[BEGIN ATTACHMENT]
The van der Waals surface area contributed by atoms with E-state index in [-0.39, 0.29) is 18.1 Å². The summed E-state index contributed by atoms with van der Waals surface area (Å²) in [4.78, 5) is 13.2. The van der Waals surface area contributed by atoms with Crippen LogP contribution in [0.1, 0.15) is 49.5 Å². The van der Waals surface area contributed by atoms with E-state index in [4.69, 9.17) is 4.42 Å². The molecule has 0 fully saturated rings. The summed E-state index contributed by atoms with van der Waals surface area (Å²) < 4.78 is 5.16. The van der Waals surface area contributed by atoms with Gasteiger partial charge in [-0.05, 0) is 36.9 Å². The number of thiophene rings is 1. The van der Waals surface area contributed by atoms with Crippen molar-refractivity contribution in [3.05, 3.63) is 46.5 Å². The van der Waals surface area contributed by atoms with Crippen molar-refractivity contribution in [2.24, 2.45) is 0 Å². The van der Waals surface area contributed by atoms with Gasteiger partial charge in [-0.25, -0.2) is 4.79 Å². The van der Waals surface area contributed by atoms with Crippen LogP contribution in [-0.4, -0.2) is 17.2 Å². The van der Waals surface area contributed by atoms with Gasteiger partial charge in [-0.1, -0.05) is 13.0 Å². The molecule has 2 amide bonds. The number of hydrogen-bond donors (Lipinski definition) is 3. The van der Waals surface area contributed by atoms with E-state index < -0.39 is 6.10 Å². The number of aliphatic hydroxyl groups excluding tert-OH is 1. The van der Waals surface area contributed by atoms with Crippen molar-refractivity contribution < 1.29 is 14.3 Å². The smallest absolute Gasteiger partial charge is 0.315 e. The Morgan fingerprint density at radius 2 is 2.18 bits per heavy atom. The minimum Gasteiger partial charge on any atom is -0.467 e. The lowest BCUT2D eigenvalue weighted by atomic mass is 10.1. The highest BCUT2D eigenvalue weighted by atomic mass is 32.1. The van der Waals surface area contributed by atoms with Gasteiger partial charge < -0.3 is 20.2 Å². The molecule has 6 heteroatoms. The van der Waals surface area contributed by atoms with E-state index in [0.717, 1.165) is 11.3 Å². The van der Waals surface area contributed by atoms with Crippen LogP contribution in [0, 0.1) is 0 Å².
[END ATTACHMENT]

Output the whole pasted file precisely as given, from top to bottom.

The van der Waals surface area contributed by atoms with E-state index in [-0.39, 0.29) is 18.1 Å². The summed E-state index contributed by atoms with van der Waals surface area (Å²) in [4.78, 5) is 13.2. The van der Waals surface area contributed by atoms with Crippen LogP contribution in [0.1, 0.15) is 49.5 Å². The van der Waals surface area contributed by atoms with E-state index in [4.69, 9.17) is 4.42 Å². The molecule has 0 fully saturated rings. The summed E-state index contributed by atoms with van der Waals surface area (Å²) < 4.78 is 5.16. The van der Waals surface area contributed by atoms with Gasteiger partial charge in [-0.05, 0) is 36.9 Å². The number of thiophene rings is 1. The van der Waals surface area contributed by atoms with Crippen molar-refractivity contribution in [3.05, 3.63) is 46.5 Å². The van der Waals surface area contributed by atoms with Crippen molar-refractivity contribution in [2.24, 2.45) is 0 Å². The van der Waals surface area contributed by atoms with Gasteiger partial charge in [-0.25, -0.2) is 4.79 Å². The van der Waals surface area contributed by atoms with Crippen LogP contribution in [-0.4, -0.2) is 17.2 Å². The van der Waals surface area contributed by atoms with Gasteiger partial charge in [-0.1, -0.05) is 13.0 Å². The molecule has 2 amide bonds. The number of hydrogen-bond donors (Lipinski definition) is 3. The van der Waals surface area contributed by atoms with E-state index < -0.39 is 6.10 Å². The number of aliphatic hydroxyl groups excluding tert-OH is 1. The van der Waals surface area contributed by atoms with Crippen molar-refractivity contribution < 1.29 is 14.3 Å². The smallest absolute Gasteiger partial charge is 0.315 e. The Morgan fingerprint density at radius 2 is 2.18 bits per heavy atom. The minimum Gasteiger partial charge on any atom is -0.467 e. The lowest BCUT2D eigenvalue weighted by atomic mass is 10.1. The highest BCUT2D eigenvalue weighted by atomic mass is 32.1. The van der Waals surface area contributed by atoms with Gasteiger partial charge < -0.3 is 20.2 Å². The molecule has 6 heteroatoms. The van der Waals surface area contributed by atoms with E-state index in [0.717, 1.165) is 11.3 Å². The van der Waals surface area contributed by atoms with Crippen LogP contribution in [0, 0.1) is 0 Å².